Spain: European Council and Parliament reach informal agreement on joint clinical assessment of health technologies at EU level
The legislative path to strengthen cooperation at EU level on clinical health technology assessments (HTAs) has taken another step forward, more than three years after the Commission adopted its proposal for a regulation on joint HTAs. On June 22, 2021, the Council of the EU and the European Parliament finally sealed a provisional agreement and a common position on the text of the future regulation.
It is worth recalling the scope and obligations contained in the 2018 proposal for a regulation on HTA. The regulation aims to avoid fragmentation between Member States and duplication of efforts by national HTA agencies, while providing health technology developers with greater predictability in terms of market access.
To achieve this, the initial project focused on harmonizing clinical aspects of HTA (with regard to the quality and effectiveness of the technologies evaluated) by introducing two mechanisms at EU level: evaluations joint clinics and joint scientific consultations. Joint clinical evaluations are limited to centrally authorized drugs and certain medical devices (those with greater impact). Once the joint report is published, Article 8 of the Commission proposal provides that it will be used at national level and that no further clinical evaluation can be carried out.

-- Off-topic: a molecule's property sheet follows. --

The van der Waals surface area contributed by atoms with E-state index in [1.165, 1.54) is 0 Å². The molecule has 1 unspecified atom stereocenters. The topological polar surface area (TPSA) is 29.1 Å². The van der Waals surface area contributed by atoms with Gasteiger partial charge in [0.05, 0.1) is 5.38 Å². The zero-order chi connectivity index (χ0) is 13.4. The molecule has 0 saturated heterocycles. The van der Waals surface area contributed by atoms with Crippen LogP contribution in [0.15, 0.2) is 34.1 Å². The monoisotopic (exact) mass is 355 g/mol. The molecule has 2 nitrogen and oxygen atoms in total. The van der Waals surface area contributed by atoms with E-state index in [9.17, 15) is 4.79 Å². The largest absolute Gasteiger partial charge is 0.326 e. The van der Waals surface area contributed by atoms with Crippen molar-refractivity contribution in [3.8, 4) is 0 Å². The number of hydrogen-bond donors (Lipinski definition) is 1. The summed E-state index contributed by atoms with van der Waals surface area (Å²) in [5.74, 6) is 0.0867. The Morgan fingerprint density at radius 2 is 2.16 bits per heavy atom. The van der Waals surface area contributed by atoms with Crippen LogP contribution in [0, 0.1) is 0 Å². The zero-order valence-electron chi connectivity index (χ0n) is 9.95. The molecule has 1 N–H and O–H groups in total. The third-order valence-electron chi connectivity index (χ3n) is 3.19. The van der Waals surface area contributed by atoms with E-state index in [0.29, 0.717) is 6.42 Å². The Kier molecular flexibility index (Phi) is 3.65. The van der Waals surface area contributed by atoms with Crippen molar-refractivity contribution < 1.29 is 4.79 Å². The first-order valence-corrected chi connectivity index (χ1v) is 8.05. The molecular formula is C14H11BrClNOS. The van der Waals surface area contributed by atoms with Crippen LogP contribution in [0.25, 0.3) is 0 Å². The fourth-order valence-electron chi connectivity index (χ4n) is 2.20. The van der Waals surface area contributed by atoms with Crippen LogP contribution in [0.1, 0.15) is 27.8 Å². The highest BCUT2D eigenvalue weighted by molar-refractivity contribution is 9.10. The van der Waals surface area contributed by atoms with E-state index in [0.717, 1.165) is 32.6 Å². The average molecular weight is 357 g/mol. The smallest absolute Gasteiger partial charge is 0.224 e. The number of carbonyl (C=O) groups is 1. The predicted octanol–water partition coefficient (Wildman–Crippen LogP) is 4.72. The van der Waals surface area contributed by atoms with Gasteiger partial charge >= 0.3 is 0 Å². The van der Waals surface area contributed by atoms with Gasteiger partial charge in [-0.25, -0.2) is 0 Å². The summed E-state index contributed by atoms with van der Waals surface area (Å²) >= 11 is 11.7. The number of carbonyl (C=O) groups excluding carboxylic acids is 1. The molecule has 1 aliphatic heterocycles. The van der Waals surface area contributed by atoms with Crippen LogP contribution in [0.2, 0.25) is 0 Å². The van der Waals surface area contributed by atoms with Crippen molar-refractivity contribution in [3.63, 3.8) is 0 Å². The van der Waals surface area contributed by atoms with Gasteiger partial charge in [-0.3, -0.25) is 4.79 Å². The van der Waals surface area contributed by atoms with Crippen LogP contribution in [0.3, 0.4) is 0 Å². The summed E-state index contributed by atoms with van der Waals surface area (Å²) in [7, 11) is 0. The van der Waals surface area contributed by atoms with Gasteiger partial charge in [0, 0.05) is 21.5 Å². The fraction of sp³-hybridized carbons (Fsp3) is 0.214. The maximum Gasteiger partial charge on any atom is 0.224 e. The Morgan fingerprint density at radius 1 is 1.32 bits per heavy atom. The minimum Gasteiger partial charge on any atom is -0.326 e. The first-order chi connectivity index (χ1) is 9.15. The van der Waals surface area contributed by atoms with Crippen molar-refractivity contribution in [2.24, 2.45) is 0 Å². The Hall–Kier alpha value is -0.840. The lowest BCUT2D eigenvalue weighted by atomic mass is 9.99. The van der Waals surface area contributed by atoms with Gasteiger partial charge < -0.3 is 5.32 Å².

The final regulation has not yet been officially approved by the two EU lawmakers and is due to enter into force. Therefore, there is no document published and we are not aware of the amendments introduced as a result of the trilogue negotiations. However, it seems that the European Parliament has compromised on the binding nature of joint clinical evaluation reports. National ministers had Reservations regarding the mandatory use of joint clinical evaluations and the impact this could have on national P&R decisions.
Some media have reported that consideration of joint clinical evaluations will finally be ensured by annexing them to national evaluations and forcing member states to disclose their use in national HTAs. For EFPIA, the European Trade Association of Pharmaceutical Companies, such a compromise can lead to “an unpredictable system in which member states decide on a case-by-case basis whether and how to commit to using jointly conducted clinical evaluations”.
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